WASHINGTON, D.C.—Ellen Williams was confirmed by the United States Senate on Monday, December 8, as the director of the U.S. Department of Energy’s Advanced Research Projects Agency-Energy, or ARPA-E.
As director of ARPA-E, Williams will oversee a novel program that funds high-potential, high-impact energy technologies that are too early for private-sector investment, a DOE press release said. She will ensure that the technologies assisted through ARPA-E will help change the energy landscape and better meet the nation’s changing energy needs, the release said.
“ARPA-E is central to the Department’s advancement of energy technology innovation, and Ellen Williams will provide outstanding leadership based upon her combination of world class research in condensed matter physics and insight into how technology impacts the energy marketplace,” Energy Secretary Ernest Moniz said. “I’m excited to work with Ellen on expanding the scope and impact of ARPA-E. I also want to thank Cheryl Martin for her leadership in ARPA-E for the past two years.”
Prior to joining the Department, Williams was the chief scientist for BP, a position she has held since 2010.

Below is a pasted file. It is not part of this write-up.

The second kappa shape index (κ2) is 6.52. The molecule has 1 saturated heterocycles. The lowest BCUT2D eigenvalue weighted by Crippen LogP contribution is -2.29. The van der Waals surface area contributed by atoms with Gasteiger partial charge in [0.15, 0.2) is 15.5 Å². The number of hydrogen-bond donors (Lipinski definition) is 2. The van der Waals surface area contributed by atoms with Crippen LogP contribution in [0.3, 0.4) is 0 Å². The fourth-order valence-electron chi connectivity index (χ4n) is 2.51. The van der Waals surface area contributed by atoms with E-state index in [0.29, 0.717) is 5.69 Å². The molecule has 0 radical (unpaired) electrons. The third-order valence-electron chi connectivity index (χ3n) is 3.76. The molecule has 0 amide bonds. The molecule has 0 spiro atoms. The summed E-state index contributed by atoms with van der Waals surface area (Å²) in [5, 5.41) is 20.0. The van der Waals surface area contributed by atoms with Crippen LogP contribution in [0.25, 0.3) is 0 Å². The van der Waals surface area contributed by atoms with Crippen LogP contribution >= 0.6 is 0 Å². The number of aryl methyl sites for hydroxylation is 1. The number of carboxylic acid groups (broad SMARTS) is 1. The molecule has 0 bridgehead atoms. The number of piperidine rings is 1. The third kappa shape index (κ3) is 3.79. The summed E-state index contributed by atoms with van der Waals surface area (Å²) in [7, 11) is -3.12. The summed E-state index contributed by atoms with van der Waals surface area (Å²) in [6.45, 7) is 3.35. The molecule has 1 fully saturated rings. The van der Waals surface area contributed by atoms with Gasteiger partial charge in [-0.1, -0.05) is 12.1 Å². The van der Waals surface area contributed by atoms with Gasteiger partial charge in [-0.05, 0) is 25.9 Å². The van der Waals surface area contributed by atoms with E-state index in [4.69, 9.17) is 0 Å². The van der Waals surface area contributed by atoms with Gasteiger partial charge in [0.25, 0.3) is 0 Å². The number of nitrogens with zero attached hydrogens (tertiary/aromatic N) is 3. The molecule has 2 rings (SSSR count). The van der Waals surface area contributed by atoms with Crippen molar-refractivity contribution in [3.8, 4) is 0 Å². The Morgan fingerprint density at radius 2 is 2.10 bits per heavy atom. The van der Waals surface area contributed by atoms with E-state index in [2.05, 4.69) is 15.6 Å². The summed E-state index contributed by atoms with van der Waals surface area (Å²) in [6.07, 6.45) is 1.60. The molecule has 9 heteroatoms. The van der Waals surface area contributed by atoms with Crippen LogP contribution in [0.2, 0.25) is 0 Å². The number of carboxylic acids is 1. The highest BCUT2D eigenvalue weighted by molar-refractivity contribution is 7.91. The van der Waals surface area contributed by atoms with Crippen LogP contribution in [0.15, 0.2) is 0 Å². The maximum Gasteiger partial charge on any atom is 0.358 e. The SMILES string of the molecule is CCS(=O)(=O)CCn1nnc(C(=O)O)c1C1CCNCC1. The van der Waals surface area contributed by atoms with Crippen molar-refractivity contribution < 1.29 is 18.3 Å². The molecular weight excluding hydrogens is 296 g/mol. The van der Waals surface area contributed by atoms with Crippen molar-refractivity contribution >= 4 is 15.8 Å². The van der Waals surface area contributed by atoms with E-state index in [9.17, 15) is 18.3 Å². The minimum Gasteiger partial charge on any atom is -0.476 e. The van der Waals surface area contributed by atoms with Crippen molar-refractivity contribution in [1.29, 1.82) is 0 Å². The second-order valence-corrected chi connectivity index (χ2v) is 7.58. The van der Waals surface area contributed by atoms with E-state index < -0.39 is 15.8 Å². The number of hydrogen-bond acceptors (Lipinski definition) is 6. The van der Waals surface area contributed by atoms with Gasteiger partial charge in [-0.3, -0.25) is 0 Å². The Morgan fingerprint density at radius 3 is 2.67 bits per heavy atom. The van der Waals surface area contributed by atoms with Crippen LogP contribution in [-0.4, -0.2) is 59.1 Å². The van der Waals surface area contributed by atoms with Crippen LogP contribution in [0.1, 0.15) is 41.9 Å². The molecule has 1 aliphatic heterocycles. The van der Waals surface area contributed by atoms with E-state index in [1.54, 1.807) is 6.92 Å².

She is currently on a leave of absence from the University of Maryland, where she has served as a distinguished university professor in the Department of Physics and the Institute for Physical Science and Technology since 2000. Williams has served as a professor in the Department of Physics at the University of Maryland since 1991. She founded the University of Maryland Materials Research Science and Engineering Center and served as its director from 1996 through 2009.
Williams has served on the board of reviewing editors of Science Magazine since 2003. She also participated in technical assessments for the Defense Advanced Research Projects Agency, the Department of Defense, and National Nuclear Security Administration, as well as the Department of Energy. Williams received her bachelor’s degree in chemistry at Michigan State University. She later completed her doctorate in chemistry at the California Institute of Technology.